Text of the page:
As part of the CSCW 2010 blogging team, I’m writing a series featuring work presented at the conference by some of the newest members of the field. This segment is the second of this series.
At the CSCW 2010 conference, 13 PhD students received invitations to participate in the Doctoral Colloquium, an event in which new scholars discuss their work with a panel of experts. In addition to being a great opportunity for students, the Doctoral Colloquium highlights some of the most exciting work in the field from promising young scholars. In today’s post, I’m highlighting the work of two invited participants who are studying social and technological infrastructures that can enable and hinder collaboration.
What does it take for design teams to collaborate in spite of geographical, disciplinary and cultural differences? During the conference, I had the chance to chat with Lilly Irani, a PhD candidate at University of California-Irvine, who is thinking about these questions.
Lilly studies infrastructures necessary to support design teams that operate out of India and work with clients who are also in Europe and the United States. Lilly started with seven weeks of immersive fieldwork observing a Delhi-based design team. She lived in the homes of her participants and went to work with them daily. As a researcher, she mostly observed, but she also helped with small tasks around the office, shopping for office supplies and tools, and photographing and filming user research done by the firm. Something Lilly found in her initial fieldwork is that short digital films (e.g. posted on vimeo) can help in communicating with foreign design research clients. In the words of Lilly, “You can post films on vimeo and really engage someone 12,000 miles away in a way that you can't with a document or a phone call. If a picture is worth a 1000 words, a film is worth 10000 and it’s a lot more likely, if the film is good, that the intended viewer (the client) will watch it all the way through. "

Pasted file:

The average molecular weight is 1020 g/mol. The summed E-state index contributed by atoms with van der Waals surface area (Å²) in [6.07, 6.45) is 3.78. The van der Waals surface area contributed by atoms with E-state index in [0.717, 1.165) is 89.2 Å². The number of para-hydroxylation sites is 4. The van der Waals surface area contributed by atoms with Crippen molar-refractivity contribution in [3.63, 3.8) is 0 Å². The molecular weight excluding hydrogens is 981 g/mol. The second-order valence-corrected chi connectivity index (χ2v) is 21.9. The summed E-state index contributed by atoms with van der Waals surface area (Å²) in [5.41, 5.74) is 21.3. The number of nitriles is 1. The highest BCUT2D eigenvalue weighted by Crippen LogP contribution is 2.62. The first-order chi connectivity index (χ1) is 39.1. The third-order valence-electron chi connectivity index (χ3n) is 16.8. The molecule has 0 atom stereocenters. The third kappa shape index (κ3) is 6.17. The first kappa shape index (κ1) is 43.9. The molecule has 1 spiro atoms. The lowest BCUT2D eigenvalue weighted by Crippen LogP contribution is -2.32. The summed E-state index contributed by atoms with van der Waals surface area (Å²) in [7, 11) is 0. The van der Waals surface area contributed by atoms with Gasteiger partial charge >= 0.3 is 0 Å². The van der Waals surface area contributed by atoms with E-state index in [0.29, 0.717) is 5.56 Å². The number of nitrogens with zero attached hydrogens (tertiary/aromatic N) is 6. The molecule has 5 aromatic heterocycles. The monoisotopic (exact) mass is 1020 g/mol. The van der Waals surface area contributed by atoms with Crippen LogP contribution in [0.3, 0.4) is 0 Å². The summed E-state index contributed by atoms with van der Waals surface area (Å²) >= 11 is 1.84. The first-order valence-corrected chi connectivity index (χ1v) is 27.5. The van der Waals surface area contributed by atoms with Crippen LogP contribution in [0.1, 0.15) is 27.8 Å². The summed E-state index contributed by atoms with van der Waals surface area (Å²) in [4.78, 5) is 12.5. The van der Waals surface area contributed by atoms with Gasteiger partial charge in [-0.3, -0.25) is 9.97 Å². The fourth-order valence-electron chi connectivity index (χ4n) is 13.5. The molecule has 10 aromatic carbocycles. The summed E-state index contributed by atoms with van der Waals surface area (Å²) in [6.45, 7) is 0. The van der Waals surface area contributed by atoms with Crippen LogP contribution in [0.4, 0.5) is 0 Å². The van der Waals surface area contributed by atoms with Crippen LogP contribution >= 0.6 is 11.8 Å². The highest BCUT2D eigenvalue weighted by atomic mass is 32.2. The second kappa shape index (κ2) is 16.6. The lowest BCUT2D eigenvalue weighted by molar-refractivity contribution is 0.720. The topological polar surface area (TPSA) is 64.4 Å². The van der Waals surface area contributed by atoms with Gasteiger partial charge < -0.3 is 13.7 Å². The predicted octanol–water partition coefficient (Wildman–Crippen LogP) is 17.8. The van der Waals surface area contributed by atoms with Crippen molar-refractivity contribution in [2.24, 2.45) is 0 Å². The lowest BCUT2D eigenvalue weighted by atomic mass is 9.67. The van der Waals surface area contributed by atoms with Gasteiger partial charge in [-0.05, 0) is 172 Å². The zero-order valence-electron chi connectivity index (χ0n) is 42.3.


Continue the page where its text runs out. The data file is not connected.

Lilly’s work underscores how digital video and the Internet can make it possible to communicate effectively despite barriers of distance, language, time zone, or culture. In the fall of 2010, she’ll be returning to India for 6-9 months for more observation. To learn more about Lilly’s research, please visit her website
Chris LeDantec, another participant in the Doctoral Colloquium, is tackling an equally challenging, but more local problem. Can technologies help the urban homeless get back on their feet?
To better understand the needs of the urban homeless, Chris spent the last few years conducting immersive fieldwork in Atlanta, GA, interacting with the homeless, as well as care providers and social institutions who provide support services. Currently, he’s examining opportunities for technologies to assist homeless people and care providers interact and manage some of the challenges facing them, such as information overload, maintaining social connections, coping with conflict, and preserving and accessing knowledge from fellow homeless and community organizations. Said Chris, “designing for marginalized users, like the homeless, also means designing for the social and physical infrastructures on which they depend.” For more information about Chris’s work, please visit his website.
Although their sites of study are radically different, the research Lilly and Chris do highlights how social and technological infrastructures can both support and hinder collaborations. And more broadly, Lilly and Chris represent an emerging breed of researchers in the CSCW space. They hold both a deep understanding of technology design and development; both have extensive training in computer science and engineering. Yet their work also requires a deep understanding of of social concerns, and application of social science methods to study technological and social infrastructures. I'm excited to see this blend of social and technical research appearing at the conference, and look forward to what's in store for CSCW 2011!
Erika Shehan Poole is a PhD candidate in human-centered computing at Georgia Tech. Her research focuses on how groups collaborate to use, maintain, and make sense of computing technologies; areas of study have included home technology maintenance practices, public understandings of emerging technologies, workplace adoption of collaboration software, and collaborative gaming technologies for improving health and wellness. Erika holds a BS degree in computer science from Purdue University and an MS in computer science from Georgia Tech.